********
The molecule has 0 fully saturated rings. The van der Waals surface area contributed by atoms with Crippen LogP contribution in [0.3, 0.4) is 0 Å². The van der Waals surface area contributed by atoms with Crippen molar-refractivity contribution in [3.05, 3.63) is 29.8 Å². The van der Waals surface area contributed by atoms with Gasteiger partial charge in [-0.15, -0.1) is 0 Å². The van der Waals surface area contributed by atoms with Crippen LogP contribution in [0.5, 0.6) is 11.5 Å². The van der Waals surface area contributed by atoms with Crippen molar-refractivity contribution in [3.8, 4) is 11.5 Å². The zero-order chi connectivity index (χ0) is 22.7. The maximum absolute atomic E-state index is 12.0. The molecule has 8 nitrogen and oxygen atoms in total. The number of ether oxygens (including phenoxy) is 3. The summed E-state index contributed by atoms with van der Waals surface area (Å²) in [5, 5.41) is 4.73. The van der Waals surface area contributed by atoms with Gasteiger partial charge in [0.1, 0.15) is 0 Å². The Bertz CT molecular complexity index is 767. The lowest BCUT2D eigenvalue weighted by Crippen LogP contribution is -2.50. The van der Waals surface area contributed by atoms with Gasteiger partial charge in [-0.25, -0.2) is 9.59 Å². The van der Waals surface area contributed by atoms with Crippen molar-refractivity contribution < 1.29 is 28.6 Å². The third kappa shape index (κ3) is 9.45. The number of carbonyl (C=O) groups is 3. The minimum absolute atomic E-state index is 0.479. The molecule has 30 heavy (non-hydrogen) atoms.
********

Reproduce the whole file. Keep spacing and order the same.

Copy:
The molecule has 0 fully saturated rings. The van der Waals surface area contributed by atoms with Crippen LogP contribution in [0.3, 0.4) is 0 Å². The van der Waals surface area contributed by atoms with Crippen molar-refractivity contribution in [3.05, 3.63) is 29.8 Å². The van der Waals surface area contributed by atoms with Gasteiger partial charge in [-0.15, -0.1) is 0 Å². The van der Waals surface area contributed by atoms with Crippen LogP contribution in [0.5, 0.6) is 11.5 Å². The van der Waals surface area contributed by atoms with Crippen molar-refractivity contribution in [3.8, 4) is 11.5 Å². The zero-order chi connectivity index (χ0) is 22.7. The maximum absolute atomic E-state index is 12.0. The molecule has 8 nitrogen and oxygen atoms in total. The number of ether oxygens (including phenoxy) is 3. The summed E-state index contributed by atoms with van der Waals surface area (Å²) in [5, 5.41) is 4.73. The van der Waals surface area contributed by atoms with Gasteiger partial charge in [0.1, 0.15) is 0 Å². The Bertz CT molecular complexity index is 767. The lowest BCUT2D eigenvalue weighted by Crippen LogP contribution is -2.50. The van der Waals surface area contributed by atoms with Gasteiger partial charge in [-0.25, -0.2) is 9.59 Å². The van der Waals surface area contributed by atoms with Crippen molar-refractivity contribution < 1.29 is 28.6 Å². The third kappa shape index (κ3) is 9.45. The number of carbonyl (C=O) groups is 3. The minimum absolute atomic E-state index is 0.479. The molecule has 30 heavy (non-hydrogen) atoms.